3D-navigated dental implant surgery is not a fantasy, but a powerful tool that is being put to use around the country.
The description of X-Guide™ powered by DTX Studio™ reads like something from a sci-fi novel:
X-Guide is a dynamic 3D-navigation system that can become part of a streamlined workflow for same-day guided surgery. On the day of treatment, the clinician carries out the 3D (CB)CT scan, intraoral surface scans, creates the treatment plan in DTX Studio Implant, and immediately exports it with all the planning components to X-Guide. The practice can be ready to perform 3D-navigated dental implant surgery on the very same day.
X-Guide guides the clinician through their treatment plan, providing a 360-degree, real-time view of the drill and anatomy during osteotomy and implant insertion. The ability to oversee every movement of the handpiece helps achieve a more exact implant placement compared to freehand surgery. X-Guide’s impressive tracking technology even makes it possible to control the drill when it is out of sight.
This isn’t future-state or fantasy dentistry. This powerful tool is being put to good use in practices around the country, and I jumped at the chance to talk with William Scruggs, DDS, of North Carolina Prosthodontic Specialists about why he chose X-Guide and how he’s using it to significantly improve clinical outcomes.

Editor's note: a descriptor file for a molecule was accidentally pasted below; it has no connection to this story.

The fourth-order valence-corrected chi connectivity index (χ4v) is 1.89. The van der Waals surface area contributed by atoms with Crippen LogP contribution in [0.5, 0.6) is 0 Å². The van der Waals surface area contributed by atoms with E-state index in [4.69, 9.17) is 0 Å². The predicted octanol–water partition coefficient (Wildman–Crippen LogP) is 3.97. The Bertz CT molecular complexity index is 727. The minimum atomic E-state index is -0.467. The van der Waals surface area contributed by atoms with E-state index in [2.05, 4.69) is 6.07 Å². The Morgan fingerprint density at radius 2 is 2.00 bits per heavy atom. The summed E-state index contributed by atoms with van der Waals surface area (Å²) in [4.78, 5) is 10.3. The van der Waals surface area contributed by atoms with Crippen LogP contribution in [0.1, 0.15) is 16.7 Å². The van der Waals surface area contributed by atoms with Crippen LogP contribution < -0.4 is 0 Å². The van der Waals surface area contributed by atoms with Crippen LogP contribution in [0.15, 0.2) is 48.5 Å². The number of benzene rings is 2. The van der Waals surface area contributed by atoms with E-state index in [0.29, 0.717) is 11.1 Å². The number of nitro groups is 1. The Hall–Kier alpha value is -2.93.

Lou Shuman: Why was X-Guide something you were willing to try? Was there a need, or was it more of a professional curiosity?
William Scruggs:My dad and I are both prosthodontists, and he started the practice that I now own. I’m in a unique position: I have surgical protocols and systems set up so that I can place implants myself when that’s the best option for the patient. I am our on-site restorative dentist, and we have an in-house lab.
When I finished residency in 2015, my father already had a Nobel Guide, which was the company’s guided surgery solution at the time. He was not part of the “technology generation,” so when I came in, we decided that we needed to amp up our technology because when dealing with implants, accuracy is essential. As the restorative dentist, I’m responsible for delivering the product the patient wants, and if the implant is in the wrong position surgically, that’s impossible.